June 12, 2017

Ivanhoe (1952).

Review #946: Ivanhoe.

Robert Taylor (Sir Wilfred of Ivanhoe), Elizabeth Taylor (Rebecca), Joan Fontaine (Rowena), George Sanders (Sir Brian De Bois-Guilbert), Emlyn Williams (Wamba), Robert Douglas (Sir Hugh De Bracy), Finlay Currie (Sir Cedric of Ivanhoe), Felix Aylmer (Isaac of York), Francis de Wolff (Front De Boeuf), Norman Wooland (King Richard), and Basil Sydney (Waldemar Fitzurse) Directed by Richard Thorpe (#327 - Jailhouse Rock)

Based off the historical novel of the same name by Sir Walter Scott, Ivanhoe manages to shine as a fine piece of entertainment, filled with Technicolor spectacle and costumes to go with it. I can't say it's as good as The Adventures of Robin Hood (#505), for example, but it is at least a pretty interesting piece of work. Robert Taylor is a capable lead, managing to give off a commanding presence pretty quickly. An interesting fact is that Taylor, along with Thorpe and producer Pandro S. Berman, would later make two more films together in the next few years (Knights of the Round Table and The Adventures of Quentin Durward), forming an unofficial trilogy. Elizabeth Taylor does a fine job in this sweet but also capable character. Fontaine doesn't have as much to do, but she gives off a competent feel. The three form an interesting love triangle that does prove somewhat compelling, alongside the main plot, anyway. Sanders is the main adversary, and he does an alright job in making him somewhat three dimensional, particularly around the end of the film. The Norman-Saxon plot is decent, though nothing too special. Miklós Rózsa does a fine job with the music score, being quite heroic and quite fitting for the movie. The jousting sequence is well executed, and the battles are also pretty well done in capturing excitement and pacing.  Within its 106 minute run-time is a movie that balances a fine line between action and structure that does not drag itself too often, and while it may succeed more in the former than the latter, it definitely is worth consideration, with its spirit of thrills outweighing the risks.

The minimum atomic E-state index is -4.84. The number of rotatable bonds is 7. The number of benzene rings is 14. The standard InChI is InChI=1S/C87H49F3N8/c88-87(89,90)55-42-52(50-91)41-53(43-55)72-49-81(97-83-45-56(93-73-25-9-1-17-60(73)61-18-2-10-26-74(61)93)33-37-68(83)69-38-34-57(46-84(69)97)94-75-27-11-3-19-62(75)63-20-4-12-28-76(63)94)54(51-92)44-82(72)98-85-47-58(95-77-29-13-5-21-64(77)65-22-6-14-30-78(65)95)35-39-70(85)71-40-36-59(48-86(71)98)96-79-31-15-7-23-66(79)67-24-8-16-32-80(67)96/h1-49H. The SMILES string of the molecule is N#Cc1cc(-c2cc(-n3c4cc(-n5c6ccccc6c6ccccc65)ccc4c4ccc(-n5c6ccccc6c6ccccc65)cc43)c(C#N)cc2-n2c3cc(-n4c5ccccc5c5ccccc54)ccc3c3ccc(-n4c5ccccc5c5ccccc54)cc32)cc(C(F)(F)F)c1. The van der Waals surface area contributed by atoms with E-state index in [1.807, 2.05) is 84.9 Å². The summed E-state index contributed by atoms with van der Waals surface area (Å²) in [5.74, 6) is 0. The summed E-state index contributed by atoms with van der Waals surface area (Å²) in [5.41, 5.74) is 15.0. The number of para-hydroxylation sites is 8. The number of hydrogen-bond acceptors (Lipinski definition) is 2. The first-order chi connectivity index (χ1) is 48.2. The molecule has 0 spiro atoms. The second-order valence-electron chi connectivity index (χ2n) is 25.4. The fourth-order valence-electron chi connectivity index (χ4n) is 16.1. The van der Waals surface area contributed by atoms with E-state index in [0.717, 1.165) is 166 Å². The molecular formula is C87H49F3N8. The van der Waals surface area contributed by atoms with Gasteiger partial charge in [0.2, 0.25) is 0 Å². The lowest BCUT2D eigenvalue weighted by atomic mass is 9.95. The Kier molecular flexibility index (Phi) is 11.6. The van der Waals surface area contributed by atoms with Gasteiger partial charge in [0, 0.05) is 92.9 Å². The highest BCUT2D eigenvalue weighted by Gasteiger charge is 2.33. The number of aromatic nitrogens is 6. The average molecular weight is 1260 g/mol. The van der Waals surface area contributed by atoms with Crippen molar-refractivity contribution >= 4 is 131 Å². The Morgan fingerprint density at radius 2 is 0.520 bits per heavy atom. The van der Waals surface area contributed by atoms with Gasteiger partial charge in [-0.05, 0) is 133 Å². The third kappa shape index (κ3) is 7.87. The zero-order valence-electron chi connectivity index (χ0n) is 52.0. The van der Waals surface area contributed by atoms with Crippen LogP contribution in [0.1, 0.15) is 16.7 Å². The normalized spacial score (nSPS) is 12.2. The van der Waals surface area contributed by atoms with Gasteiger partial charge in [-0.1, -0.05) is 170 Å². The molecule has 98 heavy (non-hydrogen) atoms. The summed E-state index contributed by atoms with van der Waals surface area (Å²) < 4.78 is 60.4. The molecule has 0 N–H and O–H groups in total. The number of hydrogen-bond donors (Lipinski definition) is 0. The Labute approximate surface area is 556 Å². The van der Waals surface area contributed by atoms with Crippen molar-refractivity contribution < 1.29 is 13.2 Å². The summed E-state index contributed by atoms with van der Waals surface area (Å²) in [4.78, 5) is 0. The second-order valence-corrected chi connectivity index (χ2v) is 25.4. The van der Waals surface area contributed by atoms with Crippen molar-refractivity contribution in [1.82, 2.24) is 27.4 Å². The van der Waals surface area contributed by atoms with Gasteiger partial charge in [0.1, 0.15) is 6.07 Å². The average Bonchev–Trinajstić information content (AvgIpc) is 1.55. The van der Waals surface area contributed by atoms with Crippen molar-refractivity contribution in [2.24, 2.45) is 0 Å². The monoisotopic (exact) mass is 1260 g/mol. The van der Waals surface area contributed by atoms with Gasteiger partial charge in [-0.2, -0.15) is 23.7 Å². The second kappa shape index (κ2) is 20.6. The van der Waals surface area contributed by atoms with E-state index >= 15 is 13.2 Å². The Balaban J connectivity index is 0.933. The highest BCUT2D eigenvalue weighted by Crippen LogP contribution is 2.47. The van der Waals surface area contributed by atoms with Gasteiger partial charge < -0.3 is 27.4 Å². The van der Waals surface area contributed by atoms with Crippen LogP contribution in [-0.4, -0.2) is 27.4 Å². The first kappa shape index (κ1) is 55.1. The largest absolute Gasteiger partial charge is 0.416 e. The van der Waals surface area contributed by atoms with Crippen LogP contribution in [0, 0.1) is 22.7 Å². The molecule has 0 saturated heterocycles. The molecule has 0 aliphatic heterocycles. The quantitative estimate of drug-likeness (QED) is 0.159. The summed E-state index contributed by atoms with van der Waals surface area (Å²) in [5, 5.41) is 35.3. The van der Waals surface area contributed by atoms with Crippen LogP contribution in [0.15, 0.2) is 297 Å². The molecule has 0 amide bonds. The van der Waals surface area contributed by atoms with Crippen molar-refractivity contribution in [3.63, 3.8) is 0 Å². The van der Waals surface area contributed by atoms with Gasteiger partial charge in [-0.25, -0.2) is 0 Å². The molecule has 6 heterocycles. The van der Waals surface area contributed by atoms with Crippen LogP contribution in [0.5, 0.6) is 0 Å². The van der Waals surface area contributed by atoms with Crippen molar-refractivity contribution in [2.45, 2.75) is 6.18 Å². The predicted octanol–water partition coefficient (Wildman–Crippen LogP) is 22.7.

Overall, I give it 8 out of 10 stars.

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